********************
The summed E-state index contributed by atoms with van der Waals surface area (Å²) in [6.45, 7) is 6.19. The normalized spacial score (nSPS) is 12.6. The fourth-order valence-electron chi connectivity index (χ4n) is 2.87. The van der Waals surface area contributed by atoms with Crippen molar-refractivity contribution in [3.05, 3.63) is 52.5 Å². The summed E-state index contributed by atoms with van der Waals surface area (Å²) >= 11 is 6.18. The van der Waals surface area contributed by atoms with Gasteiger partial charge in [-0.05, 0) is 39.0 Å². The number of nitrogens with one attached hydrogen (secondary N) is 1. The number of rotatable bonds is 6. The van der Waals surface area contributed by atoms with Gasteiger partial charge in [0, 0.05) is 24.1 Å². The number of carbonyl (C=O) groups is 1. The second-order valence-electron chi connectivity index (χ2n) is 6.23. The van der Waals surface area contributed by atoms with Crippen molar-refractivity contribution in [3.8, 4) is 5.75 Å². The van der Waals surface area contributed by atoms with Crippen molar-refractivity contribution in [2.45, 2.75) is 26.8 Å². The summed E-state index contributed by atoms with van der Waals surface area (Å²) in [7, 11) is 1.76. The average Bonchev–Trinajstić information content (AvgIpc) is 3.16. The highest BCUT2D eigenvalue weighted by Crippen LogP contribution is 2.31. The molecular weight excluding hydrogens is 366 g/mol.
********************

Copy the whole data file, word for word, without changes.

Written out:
The summed E-state index contributed by atoms with van der Waals surface area (Å²) in [6.45, 7) is 6.19. The normalized spacial score (nSPS) is 12.6. The fourth-order valence-electron chi connectivity index (χ4n) is 2.87. The van der Waals surface area contributed by atoms with Crippen molar-refractivity contribution in [3.05, 3.63) is 52.5 Å². The summed E-state index contributed by atoms with van der Waals surface area (Å²) >= 11 is 6.18. The van der Waals surface area contributed by atoms with Gasteiger partial charge in [-0.05, 0) is 39.0 Å². The number of nitrogens with one attached hydrogen (secondary N) is 1. The number of rotatable bonds is 6. The van der Waals surface area contributed by atoms with Gasteiger partial charge in [0, 0.05) is 24.1 Å². The number of carbonyl (C=O) groups is 1. The second-order valence-electron chi connectivity index (χ2n) is 6.23. The van der Waals surface area contributed by atoms with Crippen molar-refractivity contribution in [3.8, 4) is 5.75 Å². The van der Waals surface area contributed by atoms with Crippen molar-refractivity contribution in [2.45, 2.75) is 26.8 Å². The summed E-state index contributed by atoms with van der Waals surface area (Å²) in [7, 11) is 1.76. The average Bonchev–Trinajstić information content (AvgIpc) is 3.16. The highest BCUT2D eigenvalue weighted by Crippen LogP contribution is 2.31. The molecular weight excluding hydrogens is 366 g/mol.